* Britain’s Digital ReformationThere are striking parallels between state survelliance in the Tudor age and today.

* Beware the Foul Fiend: An Exorcism in Elizabethan LondonJessie Childs recounts the chilling story of an exorcism performed in an Elizabethan household in Hackney. (The full article is available with a subscription but I thought some of you might have one or access through a university library like I do.)

Sunday Short Takes

Quick run-down this week as I get back to enjoying my last few hours of spring break:

* Seminal portrait of Queen Elizabeth I on display at the Museum of ReadingPainting commissioned by Robert Dudley, Earl of Leicester, as part of a pair of portraits depicts the Queen wearing a white satin jewel-encrusted doublet

* Is this the bed which launched the Tudors?Dumped in a hotel car park this four poster could be where Henry VIII was conceived and is worth £20 million. More about the bed and how you can see it is posted at the Auckland Castle website.

* Tudor Calendar Photography Competition 2014 – A chance to have a photo featured in the Anne Boleyn Files 2015 Calendar!

And finally…

* The King’s mansion: Inside the stunning £5.5million priory owned by Henry VIII – Another in a long list of properties I would jump at if I had the money!

Doing some upgrades today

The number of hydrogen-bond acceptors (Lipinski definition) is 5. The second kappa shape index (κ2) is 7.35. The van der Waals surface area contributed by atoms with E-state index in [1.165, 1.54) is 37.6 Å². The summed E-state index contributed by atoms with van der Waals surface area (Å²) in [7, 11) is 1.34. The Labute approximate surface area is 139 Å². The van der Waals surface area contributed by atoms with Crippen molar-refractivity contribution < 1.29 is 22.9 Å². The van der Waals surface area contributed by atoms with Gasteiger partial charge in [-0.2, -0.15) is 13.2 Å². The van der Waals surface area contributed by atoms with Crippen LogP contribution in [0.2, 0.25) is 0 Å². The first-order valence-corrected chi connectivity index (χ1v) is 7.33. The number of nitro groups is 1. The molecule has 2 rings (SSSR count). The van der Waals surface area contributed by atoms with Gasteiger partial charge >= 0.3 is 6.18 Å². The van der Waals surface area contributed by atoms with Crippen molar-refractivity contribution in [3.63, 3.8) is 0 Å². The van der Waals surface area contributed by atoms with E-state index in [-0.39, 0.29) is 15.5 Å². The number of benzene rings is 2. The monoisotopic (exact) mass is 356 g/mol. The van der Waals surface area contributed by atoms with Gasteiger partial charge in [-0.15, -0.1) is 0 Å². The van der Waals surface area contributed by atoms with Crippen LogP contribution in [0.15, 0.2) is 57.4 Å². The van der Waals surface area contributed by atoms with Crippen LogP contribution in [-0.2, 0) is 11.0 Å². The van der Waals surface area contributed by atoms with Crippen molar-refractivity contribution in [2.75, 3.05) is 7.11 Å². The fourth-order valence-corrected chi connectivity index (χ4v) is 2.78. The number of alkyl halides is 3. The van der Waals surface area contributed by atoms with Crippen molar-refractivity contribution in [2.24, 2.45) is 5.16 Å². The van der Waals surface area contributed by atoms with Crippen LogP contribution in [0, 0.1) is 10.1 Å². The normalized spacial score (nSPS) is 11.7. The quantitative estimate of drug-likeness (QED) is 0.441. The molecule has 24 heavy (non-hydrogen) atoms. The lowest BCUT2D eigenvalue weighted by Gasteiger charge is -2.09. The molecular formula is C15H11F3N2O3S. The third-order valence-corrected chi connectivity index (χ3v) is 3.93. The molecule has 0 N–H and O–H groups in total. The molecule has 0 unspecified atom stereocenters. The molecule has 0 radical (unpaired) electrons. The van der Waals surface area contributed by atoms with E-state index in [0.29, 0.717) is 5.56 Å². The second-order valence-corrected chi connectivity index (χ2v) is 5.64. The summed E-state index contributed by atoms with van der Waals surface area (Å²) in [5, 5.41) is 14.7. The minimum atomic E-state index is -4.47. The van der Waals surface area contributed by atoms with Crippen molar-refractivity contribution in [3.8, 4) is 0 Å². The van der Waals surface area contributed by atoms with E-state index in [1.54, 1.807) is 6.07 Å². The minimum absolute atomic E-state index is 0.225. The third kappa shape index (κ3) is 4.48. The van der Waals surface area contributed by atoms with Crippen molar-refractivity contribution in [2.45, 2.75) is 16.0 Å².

Just wanted to warn everyone that I’m going to do some necessary upgrades on the WordPress theme today so things might look a little wonky while I’m working on it. I’ll update this post when I’m done, but if after I update you notice any weird behavior, please leave a comment or send me an email.

Update: Well, upgrading to the new theme seemed to break more things that it fixed, so I’ve gone back to the old one for now.

Sunday Short Takes

Quick and dirty round-up this week – I’ve worked the past two Saturdays and I’m completely knackered after yesterday in particular (working this, for those interested) and in general.

* March 2014 issue of BBC History Magazine out now – featuring a cover article on Chapuys and the Six Wives of Henry VIII by Lauren Mackay

* Henry VIII and Anne Boleyn: Suzannah Lipscomb dispels myths about the lovers who changed history

* The Lovers Who Changed History – Related to above, a post from the British Library Manuscripts Blog about Anne Boleyn’s Book of Hours

* TannerRitchie and the Scottish Record Society announce new agreement

* York’s ‘royal’ museums to get massive makeoversMonk Bar will play host to The Richard III Experience, while Micklegate Bar will become home to The Henry VII Experience.